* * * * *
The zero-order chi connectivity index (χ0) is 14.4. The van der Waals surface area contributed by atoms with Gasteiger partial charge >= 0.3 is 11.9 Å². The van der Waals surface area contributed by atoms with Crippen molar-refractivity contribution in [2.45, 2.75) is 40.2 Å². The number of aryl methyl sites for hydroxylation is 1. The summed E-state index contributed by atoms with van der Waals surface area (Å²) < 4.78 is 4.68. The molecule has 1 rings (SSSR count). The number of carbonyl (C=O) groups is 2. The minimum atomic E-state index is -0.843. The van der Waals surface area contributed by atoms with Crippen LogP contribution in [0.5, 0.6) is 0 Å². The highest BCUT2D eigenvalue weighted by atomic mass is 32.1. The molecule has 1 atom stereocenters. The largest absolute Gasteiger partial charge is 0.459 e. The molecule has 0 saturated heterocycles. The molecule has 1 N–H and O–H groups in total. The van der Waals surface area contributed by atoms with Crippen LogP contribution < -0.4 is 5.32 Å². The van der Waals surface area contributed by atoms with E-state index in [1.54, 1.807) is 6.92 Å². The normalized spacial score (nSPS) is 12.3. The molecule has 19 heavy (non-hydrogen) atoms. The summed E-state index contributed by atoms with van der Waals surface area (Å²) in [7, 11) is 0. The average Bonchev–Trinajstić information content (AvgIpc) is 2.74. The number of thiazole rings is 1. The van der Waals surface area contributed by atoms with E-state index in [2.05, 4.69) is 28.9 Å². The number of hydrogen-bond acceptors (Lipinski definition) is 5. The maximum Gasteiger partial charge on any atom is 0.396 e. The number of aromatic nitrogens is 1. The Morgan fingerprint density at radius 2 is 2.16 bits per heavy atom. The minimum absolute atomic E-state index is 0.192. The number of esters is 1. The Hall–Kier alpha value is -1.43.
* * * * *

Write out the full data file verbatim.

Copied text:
The zero-order chi connectivity index (χ0) is 14.4. The van der Waals surface area contributed by atoms with Gasteiger partial charge >= 0.3 is 11.9 Å². The van der Waals surface area contributed by atoms with Crippen molar-refractivity contribution in [2.45, 2.75) is 40.2 Å². The number of aryl methyl sites for hydroxylation is 1. The summed E-state index contributed by atoms with van der Waals surface area (Å²) < 4.78 is 4.68. The molecule has 1 rings (SSSR count). The number of carbonyl (C=O) groups is 2. The minimum atomic E-state index is -0.843. The van der Waals surface area contributed by atoms with Crippen LogP contribution in [0.5, 0.6) is 0 Å². The highest BCUT2D eigenvalue weighted by atomic mass is 32.1. The molecule has 1 atom stereocenters. The largest absolute Gasteiger partial charge is 0.459 e. The molecule has 0 saturated heterocycles. The molecule has 1 N–H and O–H groups in total. The van der Waals surface area contributed by atoms with Crippen LogP contribution < -0.4 is 5.32 Å². The van der Waals surface area contributed by atoms with E-state index in [1.54, 1.807) is 6.92 Å². The normalized spacial score (nSPS) is 12.3. The molecule has 19 heavy (non-hydrogen) atoms. The summed E-state index contributed by atoms with van der Waals surface area (Å²) in [7, 11) is 0. The average Bonchev–Trinajstić information content (AvgIpc) is 2.74. The number of thiazole rings is 1. The van der Waals surface area contributed by atoms with E-state index in [2.05, 4.69) is 28.9 Å². The number of hydrogen-bond acceptors (Lipinski definition) is 5. The maximum Gasteiger partial charge on any atom is 0.396 e. The number of aromatic nitrogens is 1. The Morgan fingerprint density at radius 2 is 2.16 bits per heavy atom. The minimum absolute atomic E-state index is 0.192. The number of esters is 1. The Hall–Kier alpha value is -1.43.